Well, let's take one of AH Supply's 96 watt bulbs as an example, rated
for 10,000 hr.s.  This bulb won't actually fail that soon, because on a
planted tank you're going to have longer "on" times, i.e., longer
cycling.  So it will last longer, but still, after 10,000 hours, it
will have about 80% of its rated lumen output. Let's suppose that about
80% is acceptable for your tank.

At 12 hours use per day, that means 2 and a quarter years of use before
it falls below the desired lumen output of about 80%.  Now supposing
that 80% of the after-burn-in output is inadequate, let's cut that in
half and use it for only half that life span -- that's still more than
a year.  At 10 hours per day "on" time, they'll last even longer.  The
55 watt bulbs are rated for an even longer life.

Check out the table on AH Supply


and then, if still concerned about useful life in terms of lumen
output, talk to Kim at AHS about useful life.

I think a lot of people have mistakenly concluded that their
flouresecent bulbs (whether VHO, NO, PC) have short life spans because
something like this happened:

they had some trouble with their tank, tried replacing a bulb to see if
that was the cause, and noticed how much brighter the new bulb was
compared to the older one.  But the initial output is very high and
drops quickly on flouresents.  You ought to get a year or two of use
out of a PC if you're burning it about 10-12 hours per day.

Rules of thumb about bulbs:
Cycling on and off is what kills most bulbs (this is not a
consideration for planted tanks since their are so few cycles each day)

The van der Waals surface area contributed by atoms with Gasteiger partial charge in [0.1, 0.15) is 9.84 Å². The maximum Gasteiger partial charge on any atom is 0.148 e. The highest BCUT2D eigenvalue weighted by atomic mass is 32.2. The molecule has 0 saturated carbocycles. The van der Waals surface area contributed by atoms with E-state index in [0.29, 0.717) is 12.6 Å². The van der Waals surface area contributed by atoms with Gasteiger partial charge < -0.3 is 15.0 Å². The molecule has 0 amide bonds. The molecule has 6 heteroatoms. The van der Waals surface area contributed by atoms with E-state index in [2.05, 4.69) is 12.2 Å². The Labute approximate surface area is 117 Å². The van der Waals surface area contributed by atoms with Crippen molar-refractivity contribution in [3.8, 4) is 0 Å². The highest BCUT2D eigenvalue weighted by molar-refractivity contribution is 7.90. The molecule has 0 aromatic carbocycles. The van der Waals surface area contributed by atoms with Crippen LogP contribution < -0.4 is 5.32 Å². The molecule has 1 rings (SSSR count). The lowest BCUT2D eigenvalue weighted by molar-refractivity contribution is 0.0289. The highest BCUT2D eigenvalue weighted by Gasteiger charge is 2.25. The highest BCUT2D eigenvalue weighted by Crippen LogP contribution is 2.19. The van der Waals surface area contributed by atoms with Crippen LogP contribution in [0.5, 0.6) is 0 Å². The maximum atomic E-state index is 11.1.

All flouresents are brighter for the first few hundred to 1,000 hours
-- after this steep drop-off in brightness, the drop-off is much
slower, but steady and persistent until the bulb fails.  Most makers
rate the lumens for the output *after* the initial burn in.  Some even
rate it lower than that and then tell you the bulb keeps 90% (or
whatever high percentage) of its output all the way until failure.

Flouresecents are less efficient if they burn too cool but die sooner
if they burn too hot -- variations in design presecribe the optimum
temperature (usually around 100-120 degrees F.  This is main reason
smaller diameter bulbs are more efficient than larger ones.  (Other
factors are involved, including less restrike with smaller diameters
but also less phosphors in a samller tube, concentration of mercury
vapor, etc.)

Without a ballast to limit the amount of current that flourescent lamp
draws, it will take all the amps it can get until it the filaments (or
electrodes) flash out -- a flourescent lamp is like an Oscar, it will
eat until the eating kills it.

Ballasts that allow more current to a bulb tend to let the bulb burn
brighter and hotter but for a shorter life.

If you buy from trustworthy and knowsledgeable vendors that come highly
recommended by a wide variety of experts, you can follow their advice
and forget about all these details.  

Still looking for the end of the tunnel,
Scott H.